The Cambridge Rindge and Latin School, where Tamerlan and Dzhokhar Tsarnaev both went to high school, is not a private school and it’s not an elite school. What makes Rindge special, apart from the fact that Ben Affleck and Matt Damon went there (and e. e. cummings long before them), is that it is the only public high school in Cambridge, what could be the most tolerant and accepting place imaginable for two Chechen boys looking to find their place in the world. Tamerlan, the older brother, cycled through only briefly. He was an athlete, but also played in the jazz ensemble, a smiling, benign presence out of the boxing ring. Dzhokhar, six years younger and a wrestler, was more social and, by all accounts, assimilated into American culture. “He wasn’t them,” one parent told a reporter last week. “He was us. He was Cambridge.”
When the full story of Tamerlan and Dzhokhar is written, it will, at least to some extent, be about a tortured search for identity—an immigrant family’s struggle for purpose and meaning. But what makes that story all the more incredible is that for their formative teenage years, the brothers grew up where they did, in possibly the least plausible breeding ground for anti-American resentment.
There is the people’s republic of Massachusetts, and then there is conservative, de facto segregated lace-curtain Boston within it, and then there’s the still more exceptional nation of Cambridge, awash with Ph.D.’s and worldly, upwardly mobile intellectuals, living together in the most cultured, highest-I.Q. municipality in all of Greater Boston. The richest people in Cambridge have a number of private schools to choose from, but everyone else is welcome at Rindge.
There was nothing unusual about two boys from a Chechen family roaming the halls of Rindge. In the context of Cambridge, and this school in particular, they weren’t even considered foreigners.
Rindge is believed to be one of the most ethnically diverse high schools in the country. That diversity is a badge of honor, for the school and the city. “About ten years ago,” one old resident says, “Cambridge changed the zoning so you don’t go to your neighborhood school, because they want every school to look like the city of Cambridge.” They also rejiggered the “house system” at Rindge, a sort of school-within-a-school, to make sure that diversity ran all through the school. Today, some kids speak Creole in the hallways, some girls wear head scarves, and no one thinks twice. “I knew students who were from Haiti, the Dominican Republic, the Philippines, South Korea, China, Ethiopia, as well as some from France and Germany,” says Charlotte Petty, who overlapped with Dzhokhar. “I remember students celebrating Haitian flag day. I remember the Haitian cooking club selling food at lunch.”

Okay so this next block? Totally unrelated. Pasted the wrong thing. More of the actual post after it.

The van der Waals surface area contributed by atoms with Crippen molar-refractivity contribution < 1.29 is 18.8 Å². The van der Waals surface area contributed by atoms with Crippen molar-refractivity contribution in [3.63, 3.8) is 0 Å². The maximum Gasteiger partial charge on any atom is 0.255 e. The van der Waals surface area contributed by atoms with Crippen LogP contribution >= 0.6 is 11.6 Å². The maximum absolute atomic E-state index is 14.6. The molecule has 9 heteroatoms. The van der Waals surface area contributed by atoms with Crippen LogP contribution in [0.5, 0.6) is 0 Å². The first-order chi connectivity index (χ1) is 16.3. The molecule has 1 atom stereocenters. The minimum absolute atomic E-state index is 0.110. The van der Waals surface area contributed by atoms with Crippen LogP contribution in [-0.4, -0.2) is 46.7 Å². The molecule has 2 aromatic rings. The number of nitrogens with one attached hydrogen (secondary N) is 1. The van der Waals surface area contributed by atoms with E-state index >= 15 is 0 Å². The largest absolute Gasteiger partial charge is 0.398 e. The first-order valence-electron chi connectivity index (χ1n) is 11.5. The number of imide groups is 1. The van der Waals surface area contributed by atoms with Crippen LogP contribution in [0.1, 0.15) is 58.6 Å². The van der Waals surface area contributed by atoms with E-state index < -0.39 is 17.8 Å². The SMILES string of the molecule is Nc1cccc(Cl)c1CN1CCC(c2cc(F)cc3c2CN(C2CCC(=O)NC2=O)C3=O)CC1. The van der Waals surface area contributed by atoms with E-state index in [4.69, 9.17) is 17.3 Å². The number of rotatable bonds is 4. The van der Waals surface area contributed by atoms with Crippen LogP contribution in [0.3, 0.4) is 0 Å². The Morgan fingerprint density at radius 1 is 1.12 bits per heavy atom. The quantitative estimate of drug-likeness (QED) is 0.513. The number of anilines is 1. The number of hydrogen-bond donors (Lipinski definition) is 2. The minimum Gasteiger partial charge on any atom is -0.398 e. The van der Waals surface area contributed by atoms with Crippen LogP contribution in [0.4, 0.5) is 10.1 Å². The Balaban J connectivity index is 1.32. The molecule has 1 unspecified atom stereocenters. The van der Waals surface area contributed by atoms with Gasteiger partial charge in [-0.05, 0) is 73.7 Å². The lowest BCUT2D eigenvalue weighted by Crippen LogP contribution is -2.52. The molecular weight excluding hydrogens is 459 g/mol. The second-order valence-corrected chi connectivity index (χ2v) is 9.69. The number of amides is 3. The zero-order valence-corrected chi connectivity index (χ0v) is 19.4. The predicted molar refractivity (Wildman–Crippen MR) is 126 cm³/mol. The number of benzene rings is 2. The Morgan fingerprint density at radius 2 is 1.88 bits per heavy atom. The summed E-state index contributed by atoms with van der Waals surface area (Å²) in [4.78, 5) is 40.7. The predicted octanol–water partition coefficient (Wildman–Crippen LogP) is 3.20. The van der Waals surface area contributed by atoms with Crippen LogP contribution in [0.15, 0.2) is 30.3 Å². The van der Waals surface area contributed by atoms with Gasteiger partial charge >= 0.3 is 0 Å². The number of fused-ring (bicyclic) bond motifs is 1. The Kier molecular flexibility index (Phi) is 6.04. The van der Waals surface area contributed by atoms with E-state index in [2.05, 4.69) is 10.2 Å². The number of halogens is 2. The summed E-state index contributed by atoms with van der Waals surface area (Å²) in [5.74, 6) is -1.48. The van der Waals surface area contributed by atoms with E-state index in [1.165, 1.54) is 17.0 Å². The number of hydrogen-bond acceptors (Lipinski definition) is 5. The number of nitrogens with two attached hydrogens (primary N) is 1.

White kids make up about a third of the student body, and blacks slightly more. “You wouldn’t find as much economic diversity there as you would at, say, Boston Latin,” says Charlotte’s older brother, Dan, who remembers Tamerlan as a goofy, gentle presence in the halls. Of course, all high schools have cliques. The smart kids were all tracked together, as they are at a lot of schools, only mixing with the general population for electives and homeroom. Rindge’s cliques seemed to resist ethnic lines. Dzhokhar wrestled on the school team for three years and was captain for two. His coach called him “one of the most well-adjusted kids on the team,” getting along with all the different subgroups.
Rindge’s proximity to Harvard lends it no special status, except maybe in its overrepresentation of Harvard volunteer SAT tutors and the Harvard student teachers cycling through to do their practicum. What Rindge has instead is a distinct pride of place. “The amount of cultural capital of growing up in Cambridge is so high,” Dan says. “And the level of appreciation of other cultures is also quite high, which is why I was so shocked. It didn’t surprise me that someone was capable of doing heinous things. But the fact that they came from Cambridge shocked me.”
A few years ago, when the school needed a motto, the principal asked the student body to come up with three words to describe what the school was. Over months, students were given time in homeroom to suggest and discuss the choices. Out of hundreds of words, the winning three were “opportunity,” “diversity,” and “respect.”
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